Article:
I laugh. “I can’t believe I ever thought you were so refined,” I say, blowing Cheetos powder off his shirt. “What do you need to tell me?” I ask. I steal a few Cheetos out of the bag. When he hesitates, I say, “Lucas, I hate when people say that they have something to tell you and they don’t just say it. It’s like when people say they have a funny story—like, just hurry up and tell the story and I’ll decide for myself if I think it’s funny or not.”
Lucas licks cheese off his lips. “Well, you know I live in the same neighborhood as Genevieve, right?” I nod. “Last night I saw Kavinsky leaving her house.”
“Oh.” That’s all I say. Just “oh.”
“Normally I wouldn’t think it was that big of a deal, but there’s one other thing.” Lucas wipes his mouth off with the back of his hand. “Genevieve and her college guy broke up over the weekend. You know what that means, right?”
I’m nodding but I’m numb inside. “Yes. . . . Wait, what?”
Lucas gives me a look that’s half pitying, half impatient. “She’s going to try to get Peter back, Lara Jean!”
“Right,” I say, and I feel a pang even as I’m saying it. “Of course she will.”
“Don’t let her,” he warns.
“I won’t,” I say, and the words come out soft like jelly, without any conviction at all.
I didn’t know it until now but I think maybe I’ve been counting down to this moment all along. For Genevieve to want Peter back. For Peter to figure out this whole thing has been a zany little detour and now it’s time for him to go back where he belongs. To the person he belongs to.
I wasn’t planning on telling Peter a thing about Josh kissing me. I really wasn’t. But then, as Lucas and I are walking together, I see him and Genevieve walking down the hallway. Lucas gives me a meaningful look, which I pretend not to see.
In chemistry class I write Peter a note.
You were right about Josh.
I tap him on the back and slip the note in his hand. When he reads it, he sits up straight and immediately scrawls something back.
Be more specific.
He kissed me.
When Peter stiffens, I am ashamed to say that I feel a little bit vindicated. I wait for him to write back, but he doesn’t. As soon as the bell rings, he turns around and says, “What the hell? How did that even happen?”
“He came over to help us trim the tree.”
“And then what? He kissed you in front of Kitty?”
“No! It was just the two of us at the house.”
Peter looks really irritated, and I’m starting to regret mentioning it. “What the hell is he thinking, kissing my girlfriend? It’s fucking ridiculous. I’m gonna say something to him.”
“Wait, what? No!”
“I have to, Lara Jean. He can’t just get away with it.”
I stand up and start packing up my bag. “You’d better not say anything to him, Peter. I mean it.”
Peter watches me silently. And then he asks, “Did you kiss him back?”
“What does it matter?”
He looks taken aback. “Are you mad at me for something?”
“No,” I say. “But I will be if you say anything to Josh.”
“Fine,” he says.
“Fine,” I say back.
I HAVEN’T SEEN JOSH SINCE he kissed me, but when I get home that night from studying at the library, he is sitting on the front porch in his navy parka, waiting for me. The lights are on in the house; my dad is home. Kitty’s bedroom light is on. I’d rather go on avoiding Josh, but here he is, at my house.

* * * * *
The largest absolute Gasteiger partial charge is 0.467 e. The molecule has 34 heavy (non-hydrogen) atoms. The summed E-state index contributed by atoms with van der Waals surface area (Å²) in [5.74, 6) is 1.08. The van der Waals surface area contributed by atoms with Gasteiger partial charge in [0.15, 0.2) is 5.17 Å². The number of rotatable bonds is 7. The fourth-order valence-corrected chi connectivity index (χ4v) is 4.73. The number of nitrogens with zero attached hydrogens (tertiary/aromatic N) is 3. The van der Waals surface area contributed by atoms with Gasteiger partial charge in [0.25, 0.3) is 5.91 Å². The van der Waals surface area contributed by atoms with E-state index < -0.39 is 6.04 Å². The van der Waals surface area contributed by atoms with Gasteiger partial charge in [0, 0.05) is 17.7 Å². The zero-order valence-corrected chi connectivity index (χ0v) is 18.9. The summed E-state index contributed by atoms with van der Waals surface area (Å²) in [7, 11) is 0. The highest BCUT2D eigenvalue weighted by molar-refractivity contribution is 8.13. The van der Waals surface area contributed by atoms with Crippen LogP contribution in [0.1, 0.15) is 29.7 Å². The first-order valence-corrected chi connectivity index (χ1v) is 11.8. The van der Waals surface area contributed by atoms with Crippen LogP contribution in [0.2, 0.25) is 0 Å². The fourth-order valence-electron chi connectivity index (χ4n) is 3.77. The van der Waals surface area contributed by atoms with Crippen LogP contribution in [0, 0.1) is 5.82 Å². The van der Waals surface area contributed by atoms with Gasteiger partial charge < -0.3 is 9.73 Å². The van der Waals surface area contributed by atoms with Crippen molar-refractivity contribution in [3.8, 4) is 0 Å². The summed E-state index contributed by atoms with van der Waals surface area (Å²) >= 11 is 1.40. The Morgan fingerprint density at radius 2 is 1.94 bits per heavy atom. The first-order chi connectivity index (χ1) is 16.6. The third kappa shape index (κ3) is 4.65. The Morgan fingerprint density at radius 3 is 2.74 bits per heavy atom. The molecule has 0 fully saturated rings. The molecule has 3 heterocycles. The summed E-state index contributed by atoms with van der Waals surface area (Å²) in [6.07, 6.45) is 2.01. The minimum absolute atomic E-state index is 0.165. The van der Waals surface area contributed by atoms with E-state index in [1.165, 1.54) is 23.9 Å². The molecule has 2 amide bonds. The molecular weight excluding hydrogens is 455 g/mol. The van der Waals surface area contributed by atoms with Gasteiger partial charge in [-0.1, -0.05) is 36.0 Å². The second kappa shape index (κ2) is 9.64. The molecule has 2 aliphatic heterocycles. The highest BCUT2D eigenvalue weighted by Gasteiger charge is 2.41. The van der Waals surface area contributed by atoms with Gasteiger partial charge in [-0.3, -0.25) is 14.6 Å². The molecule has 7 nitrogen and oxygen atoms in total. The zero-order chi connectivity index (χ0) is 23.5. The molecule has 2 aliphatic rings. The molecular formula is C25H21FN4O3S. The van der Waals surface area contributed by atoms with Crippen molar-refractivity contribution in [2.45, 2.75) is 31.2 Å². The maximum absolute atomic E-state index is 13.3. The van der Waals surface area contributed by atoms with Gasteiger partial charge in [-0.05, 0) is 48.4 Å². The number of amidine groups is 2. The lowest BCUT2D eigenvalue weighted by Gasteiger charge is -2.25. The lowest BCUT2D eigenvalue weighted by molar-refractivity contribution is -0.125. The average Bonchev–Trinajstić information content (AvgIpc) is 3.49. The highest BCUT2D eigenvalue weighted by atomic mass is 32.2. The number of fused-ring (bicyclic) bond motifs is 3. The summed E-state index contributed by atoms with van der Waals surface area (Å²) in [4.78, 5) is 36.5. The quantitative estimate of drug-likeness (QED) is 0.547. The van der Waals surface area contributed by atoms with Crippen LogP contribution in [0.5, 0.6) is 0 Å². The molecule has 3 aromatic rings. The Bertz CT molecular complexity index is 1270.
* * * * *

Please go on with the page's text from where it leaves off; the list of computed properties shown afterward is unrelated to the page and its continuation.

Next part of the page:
“Hey,” he says. “Can I talk to you?”
I sit down next to him and look straight ahead, across the street. Ms. Rothschild’s put her Christmas tree up too. She always puts it by the window near the door so people can see it from the outside.
“We have to figure out what we’re going to do before Margot gets here. It was my fault what happened. I should be the one to tell her.”
I stare at him in disbelief. “Tell her? Are you nuts? We’re never telling Margot because there’s nothing to tell.”
He juts his chin out. “I don’t want to keep a secret from her.”
“You should have thought of that before you kissed me!” I hiss. “And for the record, if anybody was going to tell her, it would be me. I’m her sister. You were just her boyfriend. And you’re not even that anymore, so . . .”
Hurt flashes across his face and it stays there. “I was never just Margot’s boyfriend. This is weird for me, too, you know. It’s like, ever since I got that letter . . .” He hesitates. “Forget it.”
“Just say it,” I say.
“Ever since I got that letter, things have been messed up between us. It’s not fair. You got to say everything you wanted to say, and I’m the one who has to rearrange the way I think about you; I have to make sense of it in my head. You totally blindsided me, and then you just shut me out. You start dating Kavinsky, you stop being my friend.” He exhales. “Ever since I got your letter . . . I haven’t been able to stop thinking about you.”
Whatever I was expecting him to say, it wasn’t that. It definitely wasn’t that. “Josh . . .”
“I know you don’t want to hear it, but just let me say what I need to say, okay?”
“I hate that you’re with Kavinsky. I hate it. He’s not good enough for you. I’m sorry to say it, but he’s just not. In my opinion, no guy will ever be good enough for you. Least of all me.” Josh ducks his head, and then suddenly he looks up at me and says, “There was this one time, I guess it was a couple of summers ago. We were walking home from somebody’s house—I think it was Mike’s.”
It was hot, around dusk. I was mad because Mike’s older brother Jimmy had said he’d give us a ride home, and then he went somewhere and didn’t come back, so we had to walk. I was wearing espadrilles and my feet were hurting something terrible. Josh kept telling me to keep up with him.
Quietly he says, “It was just me and you. You had on that tan suede fringy shirt you used to wear, with the straps, and it showed your belly button.”
“My Pocahontas-meets-seventies-Cher-style shirt.” Oh, how I loved that shirt.
“I almost kissed you that day. I thought about it. It was this weird impulse I had. I just wanted to see what it would be like.”